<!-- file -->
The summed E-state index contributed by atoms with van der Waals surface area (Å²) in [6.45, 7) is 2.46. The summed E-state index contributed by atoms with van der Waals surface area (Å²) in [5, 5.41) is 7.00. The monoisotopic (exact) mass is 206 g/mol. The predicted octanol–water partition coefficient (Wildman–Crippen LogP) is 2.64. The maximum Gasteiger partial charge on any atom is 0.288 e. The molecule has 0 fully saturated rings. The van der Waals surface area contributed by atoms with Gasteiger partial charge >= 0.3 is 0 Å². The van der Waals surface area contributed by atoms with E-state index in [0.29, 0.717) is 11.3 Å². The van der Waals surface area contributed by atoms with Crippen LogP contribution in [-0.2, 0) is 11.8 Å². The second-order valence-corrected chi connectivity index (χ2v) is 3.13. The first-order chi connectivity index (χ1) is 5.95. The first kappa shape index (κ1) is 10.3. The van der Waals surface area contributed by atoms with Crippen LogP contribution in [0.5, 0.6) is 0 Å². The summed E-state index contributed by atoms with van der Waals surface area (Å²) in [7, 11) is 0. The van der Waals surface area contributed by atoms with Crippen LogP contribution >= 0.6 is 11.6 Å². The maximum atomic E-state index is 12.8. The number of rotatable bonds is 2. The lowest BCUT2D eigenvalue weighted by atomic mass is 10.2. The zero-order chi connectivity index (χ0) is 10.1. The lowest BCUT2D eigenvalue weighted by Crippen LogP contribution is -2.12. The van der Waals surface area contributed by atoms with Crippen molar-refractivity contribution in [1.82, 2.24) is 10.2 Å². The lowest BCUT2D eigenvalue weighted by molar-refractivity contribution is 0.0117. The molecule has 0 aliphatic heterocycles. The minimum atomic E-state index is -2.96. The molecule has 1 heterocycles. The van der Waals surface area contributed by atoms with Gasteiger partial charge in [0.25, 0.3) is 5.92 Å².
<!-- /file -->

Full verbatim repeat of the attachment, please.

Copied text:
The summed E-state index contributed by atoms with van der Waals surface area (Å²) in [6.45, 7) is 2.46. The summed E-state index contributed by atoms with van der Waals surface area (Å²) in [5, 5.41) is 7.00. The monoisotopic (exact) mass is 206 g/mol. The predicted octanol–water partition coefficient (Wildman–Crippen LogP) is 2.64. The maximum Gasteiger partial charge on any atom is 0.288 e. The molecule has 0 fully saturated rings. The van der Waals surface area contributed by atoms with Gasteiger partial charge >= 0.3 is 0 Å². The van der Waals surface area contributed by atoms with E-state index in [0.29, 0.717) is 11.3 Å². The van der Waals surface area contributed by atoms with Crippen LogP contribution in [-0.2, 0) is 11.8 Å². The second-order valence-corrected chi connectivity index (χ2v) is 3.13. The first-order chi connectivity index (χ1) is 5.95. The first kappa shape index (κ1) is 10.3. The van der Waals surface area contributed by atoms with Crippen LogP contribution in [0.5, 0.6) is 0 Å². The summed E-state index contributed by atoms with van der Waals surface area (Å²) in [7, 11) is 0. The van der Waals surface area contributed by atoms with Crippen LogP contribution >= 0.6 is 11.6 Å². The maximum atomic E-state index is 12.8. The number of rotatable bonds is 2. The lowest BCUT2D eigenvalue weighted by atomic mass is 10.2. The zero-order chi connectivity index (χ0) is 10.1. The lowest BCUT2D eigenvalue weighted by Crippen LogP contribution is -2.12. The van der Waals surface area contributed by atoms with Crippen molar-refractivity contribution in [1.82, 2.24) is 10.2 Å². The lowest BCUT2D eigenvalue weighted by molar-refractivity contribution is 0.0117. The molecule has 0 aliphatic heterocycles. The minimum atomic E-state index is -2.96. The molecule has 1 heterocycles. The van der Waals surface area contributed by atoms with Gasteiger partial charge in [0.25, 0.3) is 5.92 Å².